Carl Martin Red Repeat Review
The newest evolution of an affordable digital delay classic adds analog-style flutter modulation and tap tempo.
The original Red Repeat by Carl Martin was an elegant, bare bones, sweet-sounding, analog-voiced digital delay that made a lot of fans through its combination of sound, simplicity, rugged construction, and price. The newest version of the Red Repeat—the 2016 edition—may have reduced the simplicity a touch, but the new tap tempo and modulation functions lend flexibility and dimension to what remains one of the more analog-sounding digital delays around.
Tappin’ and Flutterin’
The Red Repeat is painted with a nice oxblood sparkle finish, and while it lacks the original’s Googie-architecture-inspired enclosure, this more space-efficient version still looks like a close cousin. The I/O jacks are located on the crown of the box with a 9V barrel adaptor located between. The unit cannot be powered with a battery.
Tap tempo. Good output clarity.
No battery capability, but most delays chew through them anyway.
Ease of Use:
Carl Martin Red Repeat
The modulation effect is shaped via depth and speed controls. And if you think about the effect in terms of tape warble, the depth increases warble intensity and presence while speed increases the rate of flutter. This effect is activated via use of the 2-way modulation switch. The tap tempo function is engaged by flipping up the corresponding manual time switch. In the down position, the time knob controls repeat rate (up to a very analog-like maximum of 600 ms of delay.)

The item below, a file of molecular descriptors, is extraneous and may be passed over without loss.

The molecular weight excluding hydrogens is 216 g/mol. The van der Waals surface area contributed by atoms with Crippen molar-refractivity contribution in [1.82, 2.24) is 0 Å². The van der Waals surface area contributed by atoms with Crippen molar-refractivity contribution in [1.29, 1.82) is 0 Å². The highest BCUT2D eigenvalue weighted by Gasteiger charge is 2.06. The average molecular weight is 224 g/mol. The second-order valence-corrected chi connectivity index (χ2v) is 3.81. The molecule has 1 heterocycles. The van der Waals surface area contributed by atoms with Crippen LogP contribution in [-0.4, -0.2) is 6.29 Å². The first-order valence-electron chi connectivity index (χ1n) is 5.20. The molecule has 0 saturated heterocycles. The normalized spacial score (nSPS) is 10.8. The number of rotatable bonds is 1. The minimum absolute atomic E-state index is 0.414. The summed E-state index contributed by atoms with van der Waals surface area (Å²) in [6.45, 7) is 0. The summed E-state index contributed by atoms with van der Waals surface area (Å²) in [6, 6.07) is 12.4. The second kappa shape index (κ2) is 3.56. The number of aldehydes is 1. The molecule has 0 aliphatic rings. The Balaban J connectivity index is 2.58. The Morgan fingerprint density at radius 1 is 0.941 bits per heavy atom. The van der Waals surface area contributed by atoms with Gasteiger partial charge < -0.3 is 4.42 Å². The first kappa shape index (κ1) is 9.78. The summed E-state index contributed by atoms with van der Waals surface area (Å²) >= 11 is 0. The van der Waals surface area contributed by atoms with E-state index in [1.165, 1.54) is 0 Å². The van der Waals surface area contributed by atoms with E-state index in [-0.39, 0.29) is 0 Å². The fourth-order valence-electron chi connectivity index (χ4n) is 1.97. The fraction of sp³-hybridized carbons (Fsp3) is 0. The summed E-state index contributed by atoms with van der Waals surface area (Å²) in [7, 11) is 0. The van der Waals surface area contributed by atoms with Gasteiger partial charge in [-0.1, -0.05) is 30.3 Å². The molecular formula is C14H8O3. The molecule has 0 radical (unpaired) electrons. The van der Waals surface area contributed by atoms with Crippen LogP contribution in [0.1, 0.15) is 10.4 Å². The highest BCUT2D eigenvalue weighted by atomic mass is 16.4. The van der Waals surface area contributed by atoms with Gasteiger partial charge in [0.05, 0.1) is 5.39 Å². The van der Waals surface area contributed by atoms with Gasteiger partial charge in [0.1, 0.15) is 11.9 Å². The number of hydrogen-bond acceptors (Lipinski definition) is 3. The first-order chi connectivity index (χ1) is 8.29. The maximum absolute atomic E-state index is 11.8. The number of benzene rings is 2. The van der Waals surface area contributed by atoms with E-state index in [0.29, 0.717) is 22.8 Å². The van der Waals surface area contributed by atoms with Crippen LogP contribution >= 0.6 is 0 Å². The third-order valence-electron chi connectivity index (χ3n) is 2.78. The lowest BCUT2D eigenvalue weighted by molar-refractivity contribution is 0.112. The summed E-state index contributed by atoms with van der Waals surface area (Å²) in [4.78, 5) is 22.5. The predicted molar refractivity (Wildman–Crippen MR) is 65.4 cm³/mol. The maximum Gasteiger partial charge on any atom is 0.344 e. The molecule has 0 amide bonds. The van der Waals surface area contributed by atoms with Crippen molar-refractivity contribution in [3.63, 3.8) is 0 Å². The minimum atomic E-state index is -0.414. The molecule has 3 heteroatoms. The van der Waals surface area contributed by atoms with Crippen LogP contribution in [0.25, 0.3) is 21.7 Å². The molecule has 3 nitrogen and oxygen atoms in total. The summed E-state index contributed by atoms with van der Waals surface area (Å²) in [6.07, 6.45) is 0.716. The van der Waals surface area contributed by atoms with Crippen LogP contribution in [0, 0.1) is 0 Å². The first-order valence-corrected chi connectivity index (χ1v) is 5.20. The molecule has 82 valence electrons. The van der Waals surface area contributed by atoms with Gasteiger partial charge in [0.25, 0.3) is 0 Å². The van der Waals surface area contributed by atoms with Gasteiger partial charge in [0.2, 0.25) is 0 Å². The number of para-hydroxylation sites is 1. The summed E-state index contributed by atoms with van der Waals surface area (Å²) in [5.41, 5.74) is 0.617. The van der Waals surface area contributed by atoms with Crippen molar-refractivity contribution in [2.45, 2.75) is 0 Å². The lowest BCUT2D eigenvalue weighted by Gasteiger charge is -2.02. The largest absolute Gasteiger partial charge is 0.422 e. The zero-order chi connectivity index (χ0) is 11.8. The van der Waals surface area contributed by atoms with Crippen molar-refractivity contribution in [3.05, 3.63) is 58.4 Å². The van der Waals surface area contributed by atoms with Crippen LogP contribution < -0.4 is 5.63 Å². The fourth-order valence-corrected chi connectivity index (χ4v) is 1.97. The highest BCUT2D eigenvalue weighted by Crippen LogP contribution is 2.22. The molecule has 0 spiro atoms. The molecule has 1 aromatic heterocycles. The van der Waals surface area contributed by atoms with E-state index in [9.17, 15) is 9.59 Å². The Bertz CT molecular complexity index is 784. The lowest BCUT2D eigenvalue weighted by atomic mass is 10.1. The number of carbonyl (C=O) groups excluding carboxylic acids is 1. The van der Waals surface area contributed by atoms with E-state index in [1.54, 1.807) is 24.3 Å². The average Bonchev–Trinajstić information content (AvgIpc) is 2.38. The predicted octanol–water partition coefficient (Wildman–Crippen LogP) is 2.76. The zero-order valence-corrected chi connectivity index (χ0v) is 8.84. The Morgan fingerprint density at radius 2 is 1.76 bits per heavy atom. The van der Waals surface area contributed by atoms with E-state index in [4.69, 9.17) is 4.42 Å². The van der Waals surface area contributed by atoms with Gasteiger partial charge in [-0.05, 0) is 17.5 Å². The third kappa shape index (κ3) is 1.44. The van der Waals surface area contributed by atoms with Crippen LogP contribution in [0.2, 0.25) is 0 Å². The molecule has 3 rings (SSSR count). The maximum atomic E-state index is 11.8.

The Red Repeat Speaks (Again)
Even though 600 ms of delay isn’t much for a digital unit, the Red Repeat sounds and feels spacious. Simple slapback repeats are available with the time knob around 10 o’clock. Turning on the modulation, meanwhile, adds texture that ranges from a gentle flutter to aggressive chorus and vibrato effects. (These combined effects sound extra spacious with the addition of reverb, by the way, creating huge three-dimensional spaces). Pushing depth and speed into the upper regions creates a robotic chatter that, while not especially useful for approximating tape flutter, adds cool experimental colors. You can adapt these colors more readily by turning down the echo presence—enabling unique shadings that won’t dominate your fundamental tone. My own favorite set-and-forget modulation settings came with the depth around 9 o’clock and the speed and echo around noon, which lent an authentic halo of tape wobble that works seamlessly with the relatively dark and analog-like repeats.
Ultimately, I was most impressed with the range of the echo and tone controls on the Red Repeat—and in particular, the capacity of the latter to move the Red Repeat from a convincing dark analog voicing to clearer, more present echo sounds when I needed them.
At a little under $170, the Red Repeat, with streamlined functionality, isn’t a cheap digital delay. But it’s a very good one if you like the darkness of an analog voicing and the flexibility to move into brighter, more classically digital zones. And with its subtle-to-rich modulation textures, it’s got the goods to please tradition-minded players on both sides of the digital/analog aisle.